• lessons learnt ... … key success factors quoted by the participants were … … most favoured staff development approach was group sessions where homework was given and a follow-up session enabling the opportunity to learn from others was provided … 1) the awareness raising events at the outset of the programme … 2) contextualised staff development … 3) the opportunity to explore a range of digital tools … 4) exploring these tools intensely within a short time frame … 5) the support provided … 6) the opportunity to share practice …
  • lessons learnt ... … key issues were … 1) mixed ability groups could be an issue … 3) relationships built on expertise and trust … 2) more differentiation needs to be built into programme … 4) time available to spend on staff development … 5) easy access to appropriate technologies …
  • moving forward ... … the positive outcomes from the project have led to the University committing to DEBUT being embedded as an annual programme … learning from the lessons in year one … … cohort 2 ran in June 2008 and cohort 3 began in June 2009 … … aims is to continue working on DEBUT with a new cohort of participants to further evaluate and enhance the approach … taking lessons learnt from the initial pilot we are … 1) asking participants to explicitly think how they can link DEBUT to their current work … 2) providing more group activities with follow-ups to enable sharing of practice … 3) building in more activities to allow for differentiation …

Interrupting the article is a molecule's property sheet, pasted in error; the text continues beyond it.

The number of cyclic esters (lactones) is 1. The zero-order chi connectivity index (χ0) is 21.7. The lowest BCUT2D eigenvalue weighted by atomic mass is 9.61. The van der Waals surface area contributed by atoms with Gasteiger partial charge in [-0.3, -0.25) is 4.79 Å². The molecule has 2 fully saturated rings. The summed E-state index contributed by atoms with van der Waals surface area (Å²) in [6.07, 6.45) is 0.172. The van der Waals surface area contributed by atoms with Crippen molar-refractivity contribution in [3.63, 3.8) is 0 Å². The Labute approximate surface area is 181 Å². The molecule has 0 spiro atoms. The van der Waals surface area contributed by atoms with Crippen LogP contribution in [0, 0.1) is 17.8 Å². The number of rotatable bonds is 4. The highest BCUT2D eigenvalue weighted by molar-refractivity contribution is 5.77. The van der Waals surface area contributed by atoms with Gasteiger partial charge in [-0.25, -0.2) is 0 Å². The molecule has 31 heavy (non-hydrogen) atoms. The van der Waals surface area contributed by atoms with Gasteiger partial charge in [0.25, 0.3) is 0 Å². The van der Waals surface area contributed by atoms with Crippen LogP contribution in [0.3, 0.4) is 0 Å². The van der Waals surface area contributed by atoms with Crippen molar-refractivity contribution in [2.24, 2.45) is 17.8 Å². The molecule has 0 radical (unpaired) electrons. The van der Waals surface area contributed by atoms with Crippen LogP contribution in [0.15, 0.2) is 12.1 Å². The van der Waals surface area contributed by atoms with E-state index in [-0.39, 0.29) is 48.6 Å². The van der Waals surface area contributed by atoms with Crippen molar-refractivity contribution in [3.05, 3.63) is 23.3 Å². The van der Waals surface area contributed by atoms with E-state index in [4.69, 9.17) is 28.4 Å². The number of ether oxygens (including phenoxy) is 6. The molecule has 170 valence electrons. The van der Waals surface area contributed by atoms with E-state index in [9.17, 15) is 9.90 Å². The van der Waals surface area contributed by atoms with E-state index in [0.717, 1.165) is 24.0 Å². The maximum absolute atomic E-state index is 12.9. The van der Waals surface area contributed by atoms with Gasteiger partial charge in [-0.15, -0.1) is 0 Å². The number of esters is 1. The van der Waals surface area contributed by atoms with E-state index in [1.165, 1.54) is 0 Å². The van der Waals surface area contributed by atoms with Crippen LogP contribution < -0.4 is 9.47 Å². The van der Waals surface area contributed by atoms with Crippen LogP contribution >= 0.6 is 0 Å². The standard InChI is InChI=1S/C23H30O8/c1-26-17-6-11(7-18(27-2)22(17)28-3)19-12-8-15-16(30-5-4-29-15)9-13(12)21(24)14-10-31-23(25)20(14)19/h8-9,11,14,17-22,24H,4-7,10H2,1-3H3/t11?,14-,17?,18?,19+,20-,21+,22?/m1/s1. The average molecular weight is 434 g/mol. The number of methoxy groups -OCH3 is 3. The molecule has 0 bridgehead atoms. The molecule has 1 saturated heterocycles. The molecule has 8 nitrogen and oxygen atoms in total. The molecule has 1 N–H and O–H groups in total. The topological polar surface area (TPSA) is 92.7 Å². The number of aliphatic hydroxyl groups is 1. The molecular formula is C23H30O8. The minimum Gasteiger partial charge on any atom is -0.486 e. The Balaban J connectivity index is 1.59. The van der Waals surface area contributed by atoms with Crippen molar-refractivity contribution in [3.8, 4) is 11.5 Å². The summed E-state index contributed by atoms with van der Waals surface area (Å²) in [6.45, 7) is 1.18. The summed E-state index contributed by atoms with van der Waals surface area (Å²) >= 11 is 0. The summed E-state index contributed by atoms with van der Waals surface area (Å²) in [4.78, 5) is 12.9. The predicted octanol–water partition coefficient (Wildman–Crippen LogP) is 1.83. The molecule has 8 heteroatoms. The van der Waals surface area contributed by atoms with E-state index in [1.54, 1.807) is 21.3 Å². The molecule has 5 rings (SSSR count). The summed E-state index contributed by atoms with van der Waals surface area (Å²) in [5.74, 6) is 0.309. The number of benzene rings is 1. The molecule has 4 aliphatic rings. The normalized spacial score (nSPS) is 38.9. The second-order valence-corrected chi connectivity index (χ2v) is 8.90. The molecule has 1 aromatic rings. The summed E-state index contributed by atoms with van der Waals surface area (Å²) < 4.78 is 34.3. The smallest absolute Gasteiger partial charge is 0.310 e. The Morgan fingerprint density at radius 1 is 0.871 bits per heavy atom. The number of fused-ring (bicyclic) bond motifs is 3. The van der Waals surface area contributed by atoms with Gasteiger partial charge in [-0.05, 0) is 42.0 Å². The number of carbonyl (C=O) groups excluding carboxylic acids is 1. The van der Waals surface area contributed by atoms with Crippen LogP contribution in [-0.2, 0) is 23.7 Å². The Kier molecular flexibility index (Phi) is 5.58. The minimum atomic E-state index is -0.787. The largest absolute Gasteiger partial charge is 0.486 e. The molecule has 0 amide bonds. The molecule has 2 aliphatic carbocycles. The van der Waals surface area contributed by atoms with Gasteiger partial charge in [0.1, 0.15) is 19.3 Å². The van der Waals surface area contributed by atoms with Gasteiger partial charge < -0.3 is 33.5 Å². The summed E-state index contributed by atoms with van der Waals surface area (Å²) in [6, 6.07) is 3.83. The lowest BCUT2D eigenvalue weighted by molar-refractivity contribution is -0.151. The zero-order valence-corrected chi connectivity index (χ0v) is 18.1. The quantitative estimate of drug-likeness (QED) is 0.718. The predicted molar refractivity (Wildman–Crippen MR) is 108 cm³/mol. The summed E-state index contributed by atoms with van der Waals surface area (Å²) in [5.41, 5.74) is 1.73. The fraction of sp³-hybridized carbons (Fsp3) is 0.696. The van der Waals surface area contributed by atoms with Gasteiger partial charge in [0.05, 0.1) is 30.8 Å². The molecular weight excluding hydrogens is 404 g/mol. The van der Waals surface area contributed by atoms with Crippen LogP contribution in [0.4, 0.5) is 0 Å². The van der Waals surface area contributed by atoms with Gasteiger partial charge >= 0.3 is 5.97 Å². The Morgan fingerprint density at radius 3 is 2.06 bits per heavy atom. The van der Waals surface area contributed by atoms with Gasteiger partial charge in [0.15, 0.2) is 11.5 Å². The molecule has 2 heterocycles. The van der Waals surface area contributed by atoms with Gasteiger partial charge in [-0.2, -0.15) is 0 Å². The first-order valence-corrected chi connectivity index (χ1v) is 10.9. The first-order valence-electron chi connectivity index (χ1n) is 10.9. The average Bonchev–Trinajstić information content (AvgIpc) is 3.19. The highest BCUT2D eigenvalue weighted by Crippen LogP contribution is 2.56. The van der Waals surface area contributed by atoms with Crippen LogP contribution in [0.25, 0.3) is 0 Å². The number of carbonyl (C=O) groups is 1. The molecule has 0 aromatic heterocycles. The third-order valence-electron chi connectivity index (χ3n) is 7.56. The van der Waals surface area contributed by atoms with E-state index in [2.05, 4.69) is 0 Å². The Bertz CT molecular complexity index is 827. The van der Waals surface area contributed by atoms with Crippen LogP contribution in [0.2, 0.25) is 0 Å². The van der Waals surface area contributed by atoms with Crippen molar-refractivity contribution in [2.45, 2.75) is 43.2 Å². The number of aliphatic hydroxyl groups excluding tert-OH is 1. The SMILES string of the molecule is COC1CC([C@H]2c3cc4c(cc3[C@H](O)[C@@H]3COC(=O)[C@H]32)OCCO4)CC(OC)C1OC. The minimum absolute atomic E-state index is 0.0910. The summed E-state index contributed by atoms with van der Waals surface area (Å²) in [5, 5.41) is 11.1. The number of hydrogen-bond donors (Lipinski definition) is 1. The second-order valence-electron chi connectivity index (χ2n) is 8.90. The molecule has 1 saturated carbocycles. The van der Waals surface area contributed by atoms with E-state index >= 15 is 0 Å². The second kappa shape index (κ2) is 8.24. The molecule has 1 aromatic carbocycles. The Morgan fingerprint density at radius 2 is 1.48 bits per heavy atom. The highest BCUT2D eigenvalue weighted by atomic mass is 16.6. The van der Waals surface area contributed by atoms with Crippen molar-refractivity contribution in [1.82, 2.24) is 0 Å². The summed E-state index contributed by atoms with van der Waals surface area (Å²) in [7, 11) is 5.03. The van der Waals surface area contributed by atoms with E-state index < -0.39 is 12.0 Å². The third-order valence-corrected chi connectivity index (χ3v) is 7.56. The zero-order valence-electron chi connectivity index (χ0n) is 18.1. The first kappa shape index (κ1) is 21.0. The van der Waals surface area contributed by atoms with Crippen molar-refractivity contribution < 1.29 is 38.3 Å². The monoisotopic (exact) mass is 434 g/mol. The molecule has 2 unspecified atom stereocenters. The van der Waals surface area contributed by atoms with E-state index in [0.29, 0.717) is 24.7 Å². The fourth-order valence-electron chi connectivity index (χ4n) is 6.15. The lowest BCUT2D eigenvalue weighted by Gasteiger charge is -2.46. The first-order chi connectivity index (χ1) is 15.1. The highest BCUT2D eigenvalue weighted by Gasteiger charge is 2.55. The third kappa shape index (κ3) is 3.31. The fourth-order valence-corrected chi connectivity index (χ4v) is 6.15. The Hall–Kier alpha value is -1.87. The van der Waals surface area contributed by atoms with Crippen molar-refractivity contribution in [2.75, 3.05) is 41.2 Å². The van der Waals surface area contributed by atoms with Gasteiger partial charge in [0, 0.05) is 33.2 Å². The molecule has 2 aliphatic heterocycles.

• moving forward ... … working with year one participants to enable a longitudinal study of the impact on the student experience resulting from the first year of DEBUT … … DEBUT as a key element in the drive to build institutional e-capacity , to foster a community of digitally confident staff who can exploit technologies for themselves and, alongside the LTEU and support colleagues … … envisage DEBUT involving staff from across the University – not just the academic faculties … … would like to see the programme being used strategically by all departments …
  • any questions ?